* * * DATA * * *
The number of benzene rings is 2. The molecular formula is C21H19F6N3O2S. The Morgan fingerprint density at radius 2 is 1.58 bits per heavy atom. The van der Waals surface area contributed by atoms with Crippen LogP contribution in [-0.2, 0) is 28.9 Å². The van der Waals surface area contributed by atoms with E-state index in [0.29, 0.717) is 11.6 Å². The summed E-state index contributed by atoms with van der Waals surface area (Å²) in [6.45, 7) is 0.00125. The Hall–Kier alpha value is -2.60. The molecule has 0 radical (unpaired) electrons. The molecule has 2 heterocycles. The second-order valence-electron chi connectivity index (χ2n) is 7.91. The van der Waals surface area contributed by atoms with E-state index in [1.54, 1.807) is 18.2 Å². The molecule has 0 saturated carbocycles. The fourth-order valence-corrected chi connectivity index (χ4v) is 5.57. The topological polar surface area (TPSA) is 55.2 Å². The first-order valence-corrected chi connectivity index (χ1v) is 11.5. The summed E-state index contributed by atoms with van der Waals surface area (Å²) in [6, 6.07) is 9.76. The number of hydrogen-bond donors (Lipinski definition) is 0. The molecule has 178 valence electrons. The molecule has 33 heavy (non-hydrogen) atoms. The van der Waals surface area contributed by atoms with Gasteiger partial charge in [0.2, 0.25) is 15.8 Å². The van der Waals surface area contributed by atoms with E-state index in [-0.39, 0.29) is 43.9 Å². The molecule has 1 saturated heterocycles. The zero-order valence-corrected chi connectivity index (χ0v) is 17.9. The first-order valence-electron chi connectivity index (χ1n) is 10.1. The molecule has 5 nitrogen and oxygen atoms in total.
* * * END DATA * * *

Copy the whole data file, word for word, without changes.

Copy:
The number of benzene rings is 2. The molecular formula is C21H19F6N3O2S. The Morgan fingerprint density at radius 2 is 1.58 bits per heavy atom. The van der Waals surface area contributed by atoms with Crippen LogP contribution in [-0.2, 0) is 28.9 Å². The van der Waals surface area contributed by atoms with E-state index in [0.29, 0.717) is 11.6 Å². The summed E-state index contributed by atoms with van der Waals surface area (Å²) in [6.45, 7) is 0.00125. The Hall–Kier alpha value is -2.60. The molecule has 0 radical (unpaired) electrons. The molecule has 2 heterocycles. The second-order valence-electron chi connectivity index (χ2n) is 7.91. The van der Waals surface area contributed by atoms with E-state index in [1.54, 1.807) is 18.2 Å². The molecule has 0 saturated carbocycles. The fourth-order valence-corrected chi connectivity index (χ4v) is 5.57. The topological polar surface area (TPSA) is 55.2 Å². The first-order valence-corrected chi connectivity index (χ1v) is 11.5. The summed E-state index contributed by atoms with van der Waals surface area (Å²) in [6, 6.07) is 9.76. The number of hydrogen-bond donors (Lipinski definition) is 0. The molecule has 178 valence electrons. The molecule has 33 heavy (non-hydrogen) atoms. The van der Waals surface area contributed by atoms with Gasteiger partial charge in [0.2, 0.25) is 15.8 Å². The van der Waals surface area contributed by atoms with E-state index in [-0.39, 0.29) is 43.9 Å². The molecule has 1 saturated heterocycles. The zero-order valence-corrected chi connectivity index (χ0v) is 17.9. The first-order valence-electron chi connectivity index (χ1n) is 10.1. The molecule has 5 nitrogen and oxygen atoms in total.